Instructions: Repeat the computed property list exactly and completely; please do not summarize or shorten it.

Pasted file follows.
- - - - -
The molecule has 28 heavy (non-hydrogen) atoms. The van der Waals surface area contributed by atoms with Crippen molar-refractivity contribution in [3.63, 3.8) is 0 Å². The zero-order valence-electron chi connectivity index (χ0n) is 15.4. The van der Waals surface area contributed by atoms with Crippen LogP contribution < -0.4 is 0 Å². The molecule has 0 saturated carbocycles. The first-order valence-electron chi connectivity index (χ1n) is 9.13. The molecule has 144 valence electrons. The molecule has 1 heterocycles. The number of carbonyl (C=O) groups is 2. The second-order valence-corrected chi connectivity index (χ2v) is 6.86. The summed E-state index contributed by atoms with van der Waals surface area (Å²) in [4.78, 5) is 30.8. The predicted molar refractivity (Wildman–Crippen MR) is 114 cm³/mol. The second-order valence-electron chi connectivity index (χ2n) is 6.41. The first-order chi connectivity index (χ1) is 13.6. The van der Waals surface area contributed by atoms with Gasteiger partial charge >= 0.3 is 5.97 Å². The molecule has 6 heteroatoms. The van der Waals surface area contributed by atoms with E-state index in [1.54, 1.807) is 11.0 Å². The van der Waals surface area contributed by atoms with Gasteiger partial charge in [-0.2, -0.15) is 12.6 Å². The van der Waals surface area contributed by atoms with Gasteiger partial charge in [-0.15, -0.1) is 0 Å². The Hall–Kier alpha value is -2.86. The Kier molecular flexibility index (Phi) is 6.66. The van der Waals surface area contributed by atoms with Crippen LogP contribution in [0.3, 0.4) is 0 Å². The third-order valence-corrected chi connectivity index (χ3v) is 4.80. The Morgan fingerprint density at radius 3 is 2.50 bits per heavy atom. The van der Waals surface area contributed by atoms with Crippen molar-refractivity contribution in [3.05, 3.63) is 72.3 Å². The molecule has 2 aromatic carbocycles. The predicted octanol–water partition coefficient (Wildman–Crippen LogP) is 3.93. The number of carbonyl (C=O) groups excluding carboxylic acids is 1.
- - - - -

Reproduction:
The molecule has 28 heavy (non-hydrogen) atoms. The van der Waals surface area contributed by atoms with Crippen molar-refractivity contribution in [3.63, 3.8) is 0 Å². The zero-order valence-electron chi connectivity index (χ0n) is 15.4. The van der Waals surface area contributed by atoms with Crippen LogP contribution < -0.4 is 0 Å². The molecule has 0 saturated carbocycles. The first-order valence-electron chi connectivity index (χ1n) is 9.13. The molecule has 144 valence electrons. The molecule has 1 heterocycles. The number of carbonyl (C=O) groups is 2. The second-order valence-corrected chi connectivity index (χ2v) is 6.86. The summed E-state index contributed by atoms with van der Waals surface area (Å²) in [4.78, 5) is 30.8. The predicted molar refractivity (Wildman–Crippen MR) is 114 cm³/mol. The second-order valence-electron chi connectivity index (χ2n) is 6.41. The first-order chi connectivity index (χ1) is 13.6. The van der Waals surface area contributed by atoms with Gasteiger partial charge >= 0.3 is 5.97 Å². The molecule has 6 heteroatoms. The van der Waals surface area contributed by atoms with E-state index in [1.54, 1.807) is 11.0 Å². The van der Waals surface area contributed by atoms with Gasteiger partial charge in [-0.2, -0.15) is 12.6 Å². The van der Waals surface area contributed by atoms with Gasteiger partial charge in [-0.15, -0.1) is 0 Å². The Hall–Kier alpha value is -2.86. The Kier molecular flexibility index (Phi) is 6.66. The van der Waals surface area contributed by atoms with Crippen LogP contribution in [0.3, 0.4) is 0 Å². The third-order valence-corrected chi connectivity index (χ3v) is 4.80. The Morgan fingerprint density at radius 3 is 2.50 bits per heavy atom. The van der Waals surface area contributed by atoms with Crippen molar-refractivity contribution in [3.05, 3.63) is 72.3 Å². The molecule has 2 aromatic carbocycles. The predicted octanol–water partition coefficient (Wildman–Crippen LogP) is 3.93. The number of carbonyl (C=O) groups excluding carboxylic acids is 1.